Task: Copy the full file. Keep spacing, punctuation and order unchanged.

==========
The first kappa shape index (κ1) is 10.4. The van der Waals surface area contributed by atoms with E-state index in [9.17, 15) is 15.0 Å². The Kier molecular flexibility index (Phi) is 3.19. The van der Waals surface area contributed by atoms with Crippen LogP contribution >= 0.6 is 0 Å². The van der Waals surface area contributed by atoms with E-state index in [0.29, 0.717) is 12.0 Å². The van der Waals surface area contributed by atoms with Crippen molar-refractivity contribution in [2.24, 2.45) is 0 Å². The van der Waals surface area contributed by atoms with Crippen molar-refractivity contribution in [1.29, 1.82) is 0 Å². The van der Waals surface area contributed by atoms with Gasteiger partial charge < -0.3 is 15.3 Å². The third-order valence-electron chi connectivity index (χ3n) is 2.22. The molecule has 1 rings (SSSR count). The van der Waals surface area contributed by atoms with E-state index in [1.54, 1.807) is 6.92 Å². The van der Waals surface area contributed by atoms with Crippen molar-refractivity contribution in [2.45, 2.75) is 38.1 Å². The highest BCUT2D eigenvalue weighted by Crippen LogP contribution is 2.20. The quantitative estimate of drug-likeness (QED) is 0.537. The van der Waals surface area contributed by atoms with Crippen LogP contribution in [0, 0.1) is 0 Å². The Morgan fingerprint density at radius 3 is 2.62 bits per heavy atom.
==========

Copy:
The first kappa shape index (κ1) is 10.4. The van der Waals surface area contributed by atoms with E-state index in [9.17, 15) is 15.0 Å². The Kier molecular flexibility index (Phi) is 3.19. The van der Waals surface area contributed by atoms with Crippen LogP contribution >= 0.6 is 0 Å². The van der Waals surface area contributed by atoms with E-state index in [0.29, 0.717) is 12.0 Å². The van der Waals surface area contributed by atoms with Crippen molar-refractivity contribution in [2.24, 2.45) is 0 Å². The van der Waals surface area contributed by atoms with Crippen molar-refractivity contribution in [1.29, 1.82) is 0 Å². The van der Waals surface area contributed by atoms with Gasteiger partial charge < -0.3 is 15.3 Å². The third-order valence-electron chi connectivity index (χ3n) is 2.22. The molecule has 1 rings (SSSR count). The van der Waals surface area contributed by atoms with E-state index in [1.54, 1.807) is 6.92 Å². The van der Waals surface area contributed by atoms with Crippen molar-refractivity contribution in [2.45, 2.75) is 38.1 Å². The highest BCUT2D eigenvalue weighted by Crippen LogP contribution is 2.20. The quantitative estimate of drug-likeness (QED) is 0.537. The van der Waals surface area contributed by atoms with Crippen LogP contribution in [0, 0.1) is 0 Å². The Morgan fingerprint density at radius 3 is 2.62 bits per heavy atom.